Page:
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From "Ryan, Brent" <BR...@cvent.com>
Subject Re: timeuuid and cql3 query
Date Fri, 21 Jun 2013 13:21:12 GMT
Yes.  The problem is that I can't use "counter" as the partition key otherwise I'd wind up
with hot spots in my cluster where majority of the data is being written to single node in
the cluster.  The only real way around this problem with Cassandra is to follow along with
what this blog does:

http://www.datastax.com/dev/blog/advanced-time-series-with-cassandra


From: Eric Stevens <mightye@gmail.com<mailto:mightye@gmail.com>>
Reply-To: "user@cassandra.apache.org<mailto:user@cassandra.apache.org>" <user@cassandra.apache.org<mailto:user@cassandra.apache.org>>
Date: Friday, June 21, 2013 8:38 AM
To: "user@cassandra.apache.org<mailto:user@cassandra.apache.org>" <user@cassandra.apache.org<mailto:user@cassandra.apache.org>>
Subject: Re: timeuuid and cql3 query

It's my understanding that if cardinality of the first part of the primary key has low cardinality,
you will struggle with cluster balance as (unless you use WITH COMPACT STORAGE) the first
entry of the primary key equates to the row key from the traditional interface, thus all entries
related to a single value for the "counter" column will map to the same partition.

So consider the cardinality of this field, if cardinality is low, you might need to remodel
with PRIMARY KEY (counter, ts, key1) then tack on WITH COMPACT STORAGE (then the entire primary
key becomes the row key, but you can only have one column which is not part of the primary
key)  If cardinality of "counter" is high, then you have nothing to worry about.


On Wed, Jun 19, 2013 at 3:16 PM, Francisco Andrades Grassi <bigjocker@gmail.com<mailto:bigjocker@gmail.com>>
wrote:
Hi,

I believe what he's recommending is:

CREATE TABLE count3 (
  counter text,
  ts timeuuid,
  key1 text,
  value int,
  PRIMARY KEY (counter, ts)
)

That way counter will be your partitioning key, and all the rows that have the same counter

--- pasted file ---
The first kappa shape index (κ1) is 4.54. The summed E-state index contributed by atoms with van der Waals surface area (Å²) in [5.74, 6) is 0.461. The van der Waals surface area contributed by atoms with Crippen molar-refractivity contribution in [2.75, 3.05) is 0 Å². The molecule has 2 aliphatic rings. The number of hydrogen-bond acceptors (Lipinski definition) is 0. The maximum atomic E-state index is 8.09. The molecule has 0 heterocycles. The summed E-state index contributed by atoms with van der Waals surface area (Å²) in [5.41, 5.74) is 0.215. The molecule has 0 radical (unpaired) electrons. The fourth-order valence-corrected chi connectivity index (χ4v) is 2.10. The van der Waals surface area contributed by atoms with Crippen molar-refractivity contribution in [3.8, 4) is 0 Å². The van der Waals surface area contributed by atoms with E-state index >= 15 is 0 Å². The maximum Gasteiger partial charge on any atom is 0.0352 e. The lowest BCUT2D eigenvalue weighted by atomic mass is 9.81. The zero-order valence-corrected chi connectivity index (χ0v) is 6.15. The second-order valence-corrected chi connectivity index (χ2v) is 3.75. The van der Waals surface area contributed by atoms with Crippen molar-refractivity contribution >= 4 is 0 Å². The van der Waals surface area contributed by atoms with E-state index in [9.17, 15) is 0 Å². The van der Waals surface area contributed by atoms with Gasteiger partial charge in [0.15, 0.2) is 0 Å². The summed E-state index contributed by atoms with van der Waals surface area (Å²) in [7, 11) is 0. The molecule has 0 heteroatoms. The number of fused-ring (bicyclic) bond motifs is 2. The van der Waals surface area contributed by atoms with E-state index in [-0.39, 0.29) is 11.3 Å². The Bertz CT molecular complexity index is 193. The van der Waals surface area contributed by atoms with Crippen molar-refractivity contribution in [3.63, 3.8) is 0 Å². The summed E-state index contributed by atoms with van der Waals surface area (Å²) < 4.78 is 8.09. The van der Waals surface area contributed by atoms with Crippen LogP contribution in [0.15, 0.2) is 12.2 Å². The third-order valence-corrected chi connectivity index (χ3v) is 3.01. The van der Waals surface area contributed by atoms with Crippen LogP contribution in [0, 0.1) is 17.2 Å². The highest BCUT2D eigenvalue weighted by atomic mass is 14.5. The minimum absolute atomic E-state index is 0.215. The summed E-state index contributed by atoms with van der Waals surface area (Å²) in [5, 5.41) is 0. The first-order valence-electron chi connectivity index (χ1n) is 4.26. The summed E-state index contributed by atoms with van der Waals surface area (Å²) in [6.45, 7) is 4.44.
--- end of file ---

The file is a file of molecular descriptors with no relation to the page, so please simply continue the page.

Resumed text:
value will be clustered (stored as a single wide row sorted by the ts value). In this scenario
the query:

 where counter = 'test' and ts > minTimeuuid('2013-06-18 16:23:00') and ts < minTimeuuid('2013-06-18
16:24:00');

would actually be a sequential read on a wide row on a single node.

--
Francisco Andrades Grassi
www.bigjocker.com<http://www.bigjocker.com/>
@bigjocker

On Jun 19, 2013, at 12:17 PM, "Ryan, Brent" <BRyan@cvent.com<mailto:BRyan@cvent.com>>
wrote:

Tyler,

You're recommending this schema instead, correct?

CREATE TABLE count3 (
  counter text,
  ts timeuuid,
  key1 text,
  value int,
  PRIMARY KEY (ts, counter)
)

I believe I tried this as well and ran into similar problems but I'll try it again.  I'm using
the "ByteOrderedPartitioner" if that helps with the latest version of DSE community edition
which I believe is Cassandra 1.2.3.


Thanks,
Brent


From: Tyler Hobbs <tyler@datastax.com<mailto:tyler@datastax.com>>
Reply-To: "user@cassandra.apache.org<mailto:user@cassandra.apache.org>" <user@cassandra.apache.org<mailto:user@cassandra.apache.org>>
Date: Wednesday, June 19, 2013 11:00 AM
To: "user@cassandra.apache.org<mailto:user@cassandra.apache.org>" <user@cassandra.apache.org<mailto:user@cassandra.apache.org>>
Subject: Re: timeuuid and cql3 query


On Wed, Jun 19, 2013 at 8:08 AM, Ryan, Brent <BRyan@cvent.com<mailto:BRyan@cvent.com>>
wrote:

CREATE TABLE count3 (
  counter text,
  ts timeuuid,
  key1 text,
  value int,
  PRIMARY KEY ((counter, ts))
)

Instead of doing a composite partition key, remove a set of parens and let ts be your clustering
key.  That will cause cql rows to be stored in sorted order by the ts column (for a given
value of "counter") and allow you to do the kind of query you're looking for.


--
Tyler Hobbs
DataStax<http://datastax.com/>



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